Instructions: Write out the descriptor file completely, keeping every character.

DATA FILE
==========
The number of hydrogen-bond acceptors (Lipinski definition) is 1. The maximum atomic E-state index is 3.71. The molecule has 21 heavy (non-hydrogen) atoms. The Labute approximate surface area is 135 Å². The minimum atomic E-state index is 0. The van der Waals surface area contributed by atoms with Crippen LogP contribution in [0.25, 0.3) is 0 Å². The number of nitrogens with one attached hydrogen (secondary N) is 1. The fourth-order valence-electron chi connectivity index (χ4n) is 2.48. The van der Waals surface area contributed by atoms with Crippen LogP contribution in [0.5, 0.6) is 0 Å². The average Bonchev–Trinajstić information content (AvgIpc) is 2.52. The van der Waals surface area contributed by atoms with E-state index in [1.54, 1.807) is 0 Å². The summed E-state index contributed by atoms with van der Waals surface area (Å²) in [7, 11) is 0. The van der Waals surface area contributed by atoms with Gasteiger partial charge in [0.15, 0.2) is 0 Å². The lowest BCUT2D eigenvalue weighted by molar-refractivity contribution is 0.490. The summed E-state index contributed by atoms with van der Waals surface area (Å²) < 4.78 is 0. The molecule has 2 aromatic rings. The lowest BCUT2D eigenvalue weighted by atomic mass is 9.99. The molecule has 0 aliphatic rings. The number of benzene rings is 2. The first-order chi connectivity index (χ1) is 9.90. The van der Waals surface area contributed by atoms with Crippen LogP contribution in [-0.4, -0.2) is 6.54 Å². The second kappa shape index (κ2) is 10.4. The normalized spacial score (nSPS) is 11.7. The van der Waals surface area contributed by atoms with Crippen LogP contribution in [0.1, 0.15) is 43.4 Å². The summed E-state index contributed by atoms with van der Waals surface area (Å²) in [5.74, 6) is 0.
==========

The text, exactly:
The number of hydrogen-bond acceptors (Lipinski definition) is 1. The maximum atomic E-state index is 3.71. The molecule has 21 heavy (non-hydrogen) atoms. The Labute approximate surface area is 135 Å². The minimum atomic E-state index is 0. The van der Waals surface area contributed by atoms with Crippen LogP contribution in [0.25, 0.3) is 0 Å². The number of nitrogens with one attached hydrogen (secondary N) is 1. The fourth-order valence-electron chi connectivity index (χ4n) is 2.48. The van der Waals surface area contributed by atoms with Crippen LogP contribution in [0.5, 0.6) is 0 Å². The average Bonchev–Trinajstić information content (AvgIpc) is 2.52. The van der Waals surface area contributed by atoms with E-state index in [1.54, 1.807) is 0 Å². The summed E-state index contributed by atoms with van der Waals surface area (Å²) in [7, 11) is 0. The van der Waals surface area contributed by atoms with Gasteiger partial charge in [0.15, 0.2) is 0 Å². The lowest BCUT2D eigenvalue weighted by molar-refractivity contribution is 0.490. The summed E-state index contributed by atoms with van der Waals surface area (Å²) < 4.78 is 0. The molecule has 2 aromatic rings. The lowest BCUT2D eigenvalue weighted by atomic mass is 9.99. The molecule has 0 aliphatic rings. The number of benzene rings is 2. The first-order chi connectivity index (χ1) is 9.90. The van der Waals surface area contributed by atoms with Crippen LogP contribution in [-0.4, -0.2) is 6.54 Å². The second kappa shape index (κ2) is 10.4. The normalized spacial score (nSPS) is 11.7. The van der Waals surface area contributed by atoms with Crippen LogP contribution in [0.1, 0.15) is 43.4 Å². The summed E-state index contributed by atoms with van der Waals surface area (Å²) in [5.74, 6) is 0.